To help you stay grounded as COVID-19 restrictions lift, she suggests that now is a good time to envision how you want to adjust to the new normal. She says that identifying things you may want to begin to do, who you would like to see, and what safety precautions you are looking to maintain can help you navigate this transition with more certainty and structure.

“By thinking ahead, you can more easily navigate the opportunities that may arise,” she said. “Setting boundaries for yourself will help you integrate yourself into the new normal in ways that work for you and your needs at a pace that is unique to you.”

For others, lockdown has brought a sense of routine and safety that pre-pandemic life may have lacked.

“A person with disordered eating patterns might be prone to reopening anxiety,” said Janette Marsac, a behavioral health nutritionist and MyWellbeing community member. “As people begin to gather again, stressors of eating out, celebrating, and breaking routines can trigger an individual struggling with their relationship with food.”

She adds that it can feel like loss of control and be extremely difficult to cultivate a healthy sense of self amidst so much food and social expectation. People with disordered eating patterns can remember that while food and drink are often central points to a gathering, it’s not the only reason we get together, and she recommends focusing on the people you’re with and engaging in conversations to help you feel more at ease.

What are some tips to cope with reopening anxiety?

If you’re feeling anxiety about COVID-19 restrictions lifting and the return to pre-pandemic life, the future can look daunting, but there are ways to cope.

“Our perception is a crucial aspect of how we understand our anxiety,” said Kyle McEvoy, a therapist and MyWellbeing community member. “At higher levels of emotional distress, we have difficulty processing information that may help us reduce our distress levels. It is essential to think flexibly between mental polarities such as self — other, automatic — controlled, cognition — affect, external — internal.”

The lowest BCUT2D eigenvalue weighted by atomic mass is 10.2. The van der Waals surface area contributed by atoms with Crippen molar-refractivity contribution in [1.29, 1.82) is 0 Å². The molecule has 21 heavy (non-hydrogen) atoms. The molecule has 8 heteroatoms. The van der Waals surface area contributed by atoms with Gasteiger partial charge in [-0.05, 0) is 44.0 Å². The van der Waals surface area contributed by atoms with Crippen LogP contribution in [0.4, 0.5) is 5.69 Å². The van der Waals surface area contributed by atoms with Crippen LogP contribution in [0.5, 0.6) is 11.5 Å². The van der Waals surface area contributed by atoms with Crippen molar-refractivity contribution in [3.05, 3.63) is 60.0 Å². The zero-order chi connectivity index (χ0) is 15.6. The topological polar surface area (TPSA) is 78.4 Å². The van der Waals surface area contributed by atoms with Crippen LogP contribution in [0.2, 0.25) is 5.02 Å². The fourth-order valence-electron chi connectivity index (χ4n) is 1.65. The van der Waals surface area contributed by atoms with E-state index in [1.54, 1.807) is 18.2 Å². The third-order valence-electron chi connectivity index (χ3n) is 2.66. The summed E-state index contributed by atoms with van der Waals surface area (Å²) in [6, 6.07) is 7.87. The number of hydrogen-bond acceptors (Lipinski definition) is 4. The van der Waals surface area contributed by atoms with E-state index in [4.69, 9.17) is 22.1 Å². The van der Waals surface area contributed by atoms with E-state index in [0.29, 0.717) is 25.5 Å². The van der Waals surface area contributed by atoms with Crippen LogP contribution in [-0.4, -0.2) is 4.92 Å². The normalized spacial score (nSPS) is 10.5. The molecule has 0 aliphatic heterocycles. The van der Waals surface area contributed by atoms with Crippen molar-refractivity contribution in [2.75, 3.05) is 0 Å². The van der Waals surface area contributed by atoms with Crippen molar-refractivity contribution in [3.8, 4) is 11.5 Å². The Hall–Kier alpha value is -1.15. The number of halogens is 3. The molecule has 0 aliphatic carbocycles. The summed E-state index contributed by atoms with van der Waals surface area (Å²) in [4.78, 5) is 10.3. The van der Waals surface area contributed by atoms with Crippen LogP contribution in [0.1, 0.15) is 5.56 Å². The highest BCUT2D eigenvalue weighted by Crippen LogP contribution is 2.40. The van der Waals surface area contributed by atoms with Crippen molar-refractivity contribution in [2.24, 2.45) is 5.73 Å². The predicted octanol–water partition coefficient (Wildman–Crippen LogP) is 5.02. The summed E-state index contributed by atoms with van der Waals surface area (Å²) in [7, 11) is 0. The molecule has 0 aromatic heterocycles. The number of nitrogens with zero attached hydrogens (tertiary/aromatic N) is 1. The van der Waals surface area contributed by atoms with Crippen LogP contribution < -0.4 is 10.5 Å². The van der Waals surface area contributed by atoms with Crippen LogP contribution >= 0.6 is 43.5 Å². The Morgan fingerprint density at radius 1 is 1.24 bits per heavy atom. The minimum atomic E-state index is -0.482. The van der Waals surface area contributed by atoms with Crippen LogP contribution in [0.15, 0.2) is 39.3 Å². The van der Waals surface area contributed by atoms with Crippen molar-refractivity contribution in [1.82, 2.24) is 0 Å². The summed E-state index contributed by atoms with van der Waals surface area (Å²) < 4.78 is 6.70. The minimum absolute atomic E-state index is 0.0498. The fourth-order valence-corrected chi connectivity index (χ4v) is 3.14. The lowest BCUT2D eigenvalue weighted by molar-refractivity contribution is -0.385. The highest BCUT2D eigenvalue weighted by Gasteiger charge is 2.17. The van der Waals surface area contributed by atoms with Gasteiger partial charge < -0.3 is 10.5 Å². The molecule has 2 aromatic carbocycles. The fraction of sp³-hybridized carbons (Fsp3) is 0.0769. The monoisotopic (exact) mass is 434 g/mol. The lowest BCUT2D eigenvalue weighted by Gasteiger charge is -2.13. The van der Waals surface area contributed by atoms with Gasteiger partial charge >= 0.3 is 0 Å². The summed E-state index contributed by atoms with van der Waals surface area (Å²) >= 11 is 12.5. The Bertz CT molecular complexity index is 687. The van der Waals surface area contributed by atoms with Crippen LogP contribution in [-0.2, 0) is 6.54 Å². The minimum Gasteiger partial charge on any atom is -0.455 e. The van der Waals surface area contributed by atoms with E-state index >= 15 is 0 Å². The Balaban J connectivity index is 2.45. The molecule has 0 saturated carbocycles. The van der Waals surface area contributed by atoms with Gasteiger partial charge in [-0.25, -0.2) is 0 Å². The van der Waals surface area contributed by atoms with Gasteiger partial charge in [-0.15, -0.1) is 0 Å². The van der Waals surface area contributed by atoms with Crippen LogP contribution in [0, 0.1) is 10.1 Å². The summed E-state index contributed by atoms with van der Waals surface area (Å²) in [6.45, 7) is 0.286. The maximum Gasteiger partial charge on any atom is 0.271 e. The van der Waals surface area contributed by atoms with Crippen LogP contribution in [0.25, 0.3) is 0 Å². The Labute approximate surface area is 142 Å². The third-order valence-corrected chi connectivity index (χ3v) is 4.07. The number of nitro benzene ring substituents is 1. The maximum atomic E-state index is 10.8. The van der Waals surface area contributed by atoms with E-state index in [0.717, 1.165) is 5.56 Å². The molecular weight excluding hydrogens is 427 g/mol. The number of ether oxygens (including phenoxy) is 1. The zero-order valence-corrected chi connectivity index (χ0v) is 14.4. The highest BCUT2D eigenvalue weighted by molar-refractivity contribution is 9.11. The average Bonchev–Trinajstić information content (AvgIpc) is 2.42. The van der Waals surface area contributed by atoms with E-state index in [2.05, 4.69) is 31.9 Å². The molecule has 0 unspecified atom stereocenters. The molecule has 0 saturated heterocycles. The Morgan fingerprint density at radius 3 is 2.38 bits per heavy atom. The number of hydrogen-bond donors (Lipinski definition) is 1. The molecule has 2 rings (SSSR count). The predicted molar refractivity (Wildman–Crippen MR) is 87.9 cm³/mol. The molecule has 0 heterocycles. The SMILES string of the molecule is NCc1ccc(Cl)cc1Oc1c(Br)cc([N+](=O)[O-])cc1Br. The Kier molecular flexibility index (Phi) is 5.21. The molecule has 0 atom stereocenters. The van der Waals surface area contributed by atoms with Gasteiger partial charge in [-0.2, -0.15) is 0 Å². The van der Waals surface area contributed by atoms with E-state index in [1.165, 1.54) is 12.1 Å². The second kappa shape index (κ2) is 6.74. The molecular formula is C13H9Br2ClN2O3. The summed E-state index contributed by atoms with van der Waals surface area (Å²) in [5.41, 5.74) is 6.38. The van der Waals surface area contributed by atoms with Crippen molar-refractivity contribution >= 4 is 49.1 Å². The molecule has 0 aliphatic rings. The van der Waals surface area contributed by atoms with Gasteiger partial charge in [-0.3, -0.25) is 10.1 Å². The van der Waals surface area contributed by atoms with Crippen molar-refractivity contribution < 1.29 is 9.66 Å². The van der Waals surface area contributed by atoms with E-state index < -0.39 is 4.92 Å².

He says that utilizing a multi-perspective lens in our thought processes allows for our minds to open to new pathways of thinking with the possibility of reducing associated anxieties. His tip for gaining perspective? Imagine how someone else might think or feel about a situation to help navigate our more overwhelming affective states.

Cultivating a little mindfulness or practicing visualization techniques are never bad ideas when dealing with anxiety.

"Imagine anxiety as ocean waves breaking on the shore,” said Michal T. Margolese, a hypnotherapist and MyWellbeing community member. “Breathe in and out slowly and deeply. Allow the feelings to move through you as you release on each exhale."

When there’s so much uncertainty and fear outside, it’s no surprise that it feels safer to stay inside (and not just because we’re dealing with a contagious virus). To avoid stress and anxiety, it can feel simpler to avoid what we perceive to be the source of our stress, whether it’s working in an office, social events, talking to strangers, dating, or anything that is causing our reopening anxiety.

“When it comes to anxiety, we have three choices—challenge our thoughts, do an exposure, or practice a coping skill. I think all three options work really well with anxiety around reopening," said Kelly O'Sullivan, a therapist and MyWellbeing community member. She suggested three options:

  • You can challenge the thought ‘it’s still not safe to go to dinner’ by looking at the evidence. Are you vaccinated? How are COVID-19 rates in your area? What is the CDC recommending? Are you taking any precautions, like eating outside?
  • You can do an exposure. This means recognizing that something makes you anxious and doing it anyway! It will help you build confidence and learn to tolerate uncertainty, which will eventually decrease your anxiety. Exposures are hard, and you can do hard things!
  • Practice a coping skill. Try a deep breathing technique, guided meditation, or progressive muscle relaxation. These techniques all help decrease the physical symptoms of anxiety, like a racing heart, sweaty palms, or stomach cramps.

Use reopening anxiety as an opportunity to self-reflect

“I would normalize the anxiety and encourage people to embrace it,” said Meg Gitlin, a therapist and MyWellbeing community member. “Anxiety at its core is a protective, evolutionary response to perceived danger so it makes total sense that our anxiety would be higher than normal after the traumatic year we've endured. As a therapist who works with people to improve their relationships with loved ones, I would encourage and even practice with clients how to verbalize how they are feeling. Even if it's just to say that they don't know how they feel and are still figuring it out!”